Ask, and you will receive; seek, and you will find; knock, and the door will be opened to you. For everyone who asks will receive, and anyone who seeks will find, and the door will be opened to those who knock. (Matthew 7:7-8 GNT)
“Ask for what you want and be prepared to get it.” (Maya Angelou)
As this year unfolds, I’ve been asking questions, seeking answers and knocking on several doors for inspiration.
I often think I have to find new sources, but in these searching days, my meandering also leads me back to familiar wells of satisfaction waiting for me to dip into them for refreshment once again.
Last week I was asking the question: What am I hungry for? And the answer was inspiration.
Today I am asking: Why is my soul weary and dry? And the answer is thirst. What am I thirsting for? Why am I thirsty? Is there a difference between hunger and thirst?
These questions lead me back to sources that are known to satisfy my soul. The answer for me is found in words and definitions. I go to the Word and the dictionary.
In Scriptures, the apostle John calls Jesus, the Word. (John 1:1,14) And when his disciples are discouraged, they say they can’t leave him because Jesus has the words of life. (John 6:68)
Jesus speaks of hunger and thirst. He offers himself as the bread of life and the wine of redemption. He calls himself the living water. (John 6:35 and John 7:37,38)
Hunger and thirst go together. Both food and drink sustain our bodies, keep our mind alert and our spirits open to inspiration.
According to http://www.m-w.com, hunger and thirst have a common denominator: a strong or ardent desire. The nuance of difference can be discerned through the effects of each state of being. Hunger causes an uneasy sensation and thirst manifests as dryness.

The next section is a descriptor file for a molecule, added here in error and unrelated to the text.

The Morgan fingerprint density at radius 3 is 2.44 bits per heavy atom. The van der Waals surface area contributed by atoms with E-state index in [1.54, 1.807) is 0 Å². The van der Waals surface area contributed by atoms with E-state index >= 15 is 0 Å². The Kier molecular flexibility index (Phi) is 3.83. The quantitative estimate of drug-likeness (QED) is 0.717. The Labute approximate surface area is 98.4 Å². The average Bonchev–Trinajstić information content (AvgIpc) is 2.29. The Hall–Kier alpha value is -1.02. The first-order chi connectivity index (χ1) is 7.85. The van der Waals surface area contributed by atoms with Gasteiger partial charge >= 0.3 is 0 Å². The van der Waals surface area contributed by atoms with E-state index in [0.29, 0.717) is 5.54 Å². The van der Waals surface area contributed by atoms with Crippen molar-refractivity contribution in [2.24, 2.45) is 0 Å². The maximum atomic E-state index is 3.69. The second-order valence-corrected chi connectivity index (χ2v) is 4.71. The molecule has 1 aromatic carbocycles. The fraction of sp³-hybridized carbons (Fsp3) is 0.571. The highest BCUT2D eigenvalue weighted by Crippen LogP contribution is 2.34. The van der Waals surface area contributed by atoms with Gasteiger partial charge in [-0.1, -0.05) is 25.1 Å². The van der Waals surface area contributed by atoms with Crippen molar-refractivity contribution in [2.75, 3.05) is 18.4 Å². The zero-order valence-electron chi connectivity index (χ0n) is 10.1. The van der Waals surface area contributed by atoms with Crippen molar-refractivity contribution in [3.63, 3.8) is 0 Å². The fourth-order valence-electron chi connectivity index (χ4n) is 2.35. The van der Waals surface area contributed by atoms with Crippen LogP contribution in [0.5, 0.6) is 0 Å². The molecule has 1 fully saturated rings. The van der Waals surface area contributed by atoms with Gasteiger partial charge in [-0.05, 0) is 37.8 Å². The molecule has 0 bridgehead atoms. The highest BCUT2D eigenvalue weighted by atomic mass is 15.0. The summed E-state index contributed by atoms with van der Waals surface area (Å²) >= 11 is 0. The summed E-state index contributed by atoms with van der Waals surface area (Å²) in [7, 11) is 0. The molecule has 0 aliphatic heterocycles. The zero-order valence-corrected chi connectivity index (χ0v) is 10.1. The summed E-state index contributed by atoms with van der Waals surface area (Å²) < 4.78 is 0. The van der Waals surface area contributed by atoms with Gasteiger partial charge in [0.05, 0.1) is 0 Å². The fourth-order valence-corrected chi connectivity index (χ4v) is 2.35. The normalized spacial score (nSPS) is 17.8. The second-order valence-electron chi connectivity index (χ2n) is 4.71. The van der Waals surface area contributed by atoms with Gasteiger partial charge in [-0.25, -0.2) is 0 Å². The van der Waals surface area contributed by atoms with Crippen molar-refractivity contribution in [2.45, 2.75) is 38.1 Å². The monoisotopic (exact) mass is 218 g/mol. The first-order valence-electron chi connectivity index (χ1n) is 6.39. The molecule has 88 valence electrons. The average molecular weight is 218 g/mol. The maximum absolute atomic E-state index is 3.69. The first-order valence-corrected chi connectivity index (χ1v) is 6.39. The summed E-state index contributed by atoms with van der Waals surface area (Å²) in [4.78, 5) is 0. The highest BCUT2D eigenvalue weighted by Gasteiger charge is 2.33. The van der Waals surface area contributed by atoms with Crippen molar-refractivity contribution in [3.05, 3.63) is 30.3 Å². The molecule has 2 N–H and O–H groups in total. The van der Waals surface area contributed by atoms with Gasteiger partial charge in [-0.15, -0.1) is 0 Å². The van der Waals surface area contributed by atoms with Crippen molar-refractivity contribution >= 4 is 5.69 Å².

Spiritual hunger presents as an uneasiness with life. Spiritual thirst manifests as dryness of soul. Both, for me, are indicated when I lack joy and enthusiasm.
Another interesting note is that the common word in both definitions, desire, comes from a Latin root which means “heavenly body.” So using hunger and thirst as spiritual metaphors becomes more meaningful to me because these desires appear to have a divine purpose, as well as, the practical means of staying alive in our physical bodies.
Thirst seems to describe my current spiritual state better than hunger in this moment. Further understanding of thirst comes from an obsolete definition of desire. Desire used to mean “to invite.” What is my thirst inviting me towards?
An archaic meaning of desire indicates that thirst can be a way of “feeling the loss of” something. What loss am I feeling? Am I thirsting for something to replace that loss?
All these words and definitions raise more questions. So my mind wanders and searches for more answers. And my mind lands on the practice of listening and doodling with pen in hand, as I listen. Then the doodling draws me to color in the shapes, and highlight words that drew me in.
And the answer comes from various approaches:reading, listening, writing, doodling, coloring and defining. The answer that surfaced was the phrase “be open.” Be open to the inbetween. Be open to asking questions and seeking answers.
Be willing to knock on several doors. Be open to intentional time and chaotic moments. Be open and the calmness will return. Be open and your hungers and thirsts will ebb and become urgent again. It’s all part of the rhythm of living.
Asking for what I need and want is essential. Often asking for help is my last resort; I’m a very independent person. But I am learning that asking for what I need and want is a good practice. And hopefully, asking will more and more become my first response.
What do you need or want today?